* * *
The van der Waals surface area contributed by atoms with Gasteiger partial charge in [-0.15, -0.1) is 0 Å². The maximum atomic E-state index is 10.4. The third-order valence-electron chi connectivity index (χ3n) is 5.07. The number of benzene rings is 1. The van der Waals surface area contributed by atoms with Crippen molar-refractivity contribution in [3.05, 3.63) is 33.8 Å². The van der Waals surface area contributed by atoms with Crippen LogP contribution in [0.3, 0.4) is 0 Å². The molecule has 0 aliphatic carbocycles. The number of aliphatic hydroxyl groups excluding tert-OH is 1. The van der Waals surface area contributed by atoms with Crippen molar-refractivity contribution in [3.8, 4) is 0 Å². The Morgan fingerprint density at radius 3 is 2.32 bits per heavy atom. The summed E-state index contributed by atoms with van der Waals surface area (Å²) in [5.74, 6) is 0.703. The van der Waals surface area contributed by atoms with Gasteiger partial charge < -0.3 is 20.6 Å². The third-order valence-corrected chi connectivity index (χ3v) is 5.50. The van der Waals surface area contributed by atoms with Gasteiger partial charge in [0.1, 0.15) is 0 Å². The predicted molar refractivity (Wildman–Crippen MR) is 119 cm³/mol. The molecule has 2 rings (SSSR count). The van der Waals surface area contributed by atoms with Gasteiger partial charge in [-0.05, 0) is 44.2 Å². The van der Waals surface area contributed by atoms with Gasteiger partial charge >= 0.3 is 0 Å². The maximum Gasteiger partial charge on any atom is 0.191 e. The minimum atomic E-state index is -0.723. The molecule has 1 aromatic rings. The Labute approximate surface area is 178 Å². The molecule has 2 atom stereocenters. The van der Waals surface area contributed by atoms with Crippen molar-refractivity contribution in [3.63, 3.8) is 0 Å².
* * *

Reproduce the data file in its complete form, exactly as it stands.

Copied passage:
The van der Waals surface area contributed by atoms with Gasteiger partial charge in [-0.15, -0.1) is 0 Å². The maximum atomic E-state index is 10.4. The third-order valence-electron chi connectivity index (χ3n) is 5.07. The number of benzene rings is 1. The van der Waals surface area contributed by atoms with Crippen molar-refractivity contribution in [3.05, 3.63) is 33.8 Å². The van der Waals surface area contributed by atoms with Crippen LogP contribution in [0.3, 0.4) is 0 Å². The molecule has 0 aliphatic carbocycles. The number of aliphatic hydroxyl groups excluding tert-OH is 1. The van der Waals surface area contributed by atoms with Crippen molar-refractivity contribution in [3.8, 4) is 0 Å². The Morgan fingerprint density at radius 3 is 2.32 bits per heavy atom. The summed E-state index contributed by atoms with van der Waals surface area (Å²) in [5.74, 6) is 0.703. The van der Waals surface area contributed by atoms with Gasteiger partial charge < -0.3 is 20.6 Å². The third-order valence-corrected chi connectivity index (χ3v) is 5.50. The van der Waals surface area contributed by atoms with Gasteiger partial charge in [0.1, 0.15) is 0 Å². The predicted molar refractivity (Wildman–Crippen MR) is 119 cm³/mol. The molecule has 2 rings (SSSR count). The van der Waals surface area contributed by atoms with Gasteiger partial charge in [-0.05, 0) is 44.2 Å². The van der Waals surface area contributed by atoms with Gasteiger partial charge >= 0.3 is 0 Å². The maximum Gasteiger partial charge on any atom is 0.191 e. The minimum atomic E-state index is -0.723. The molecule has 1 aromatic rings. The Labute approximate surface area is 178 Å². The molecule has 2 atom stereocenters. The van der Waals surface area contributed by atoms with Crippen molar-refractivity contribution in [3.63, 3.8) is 0 Å².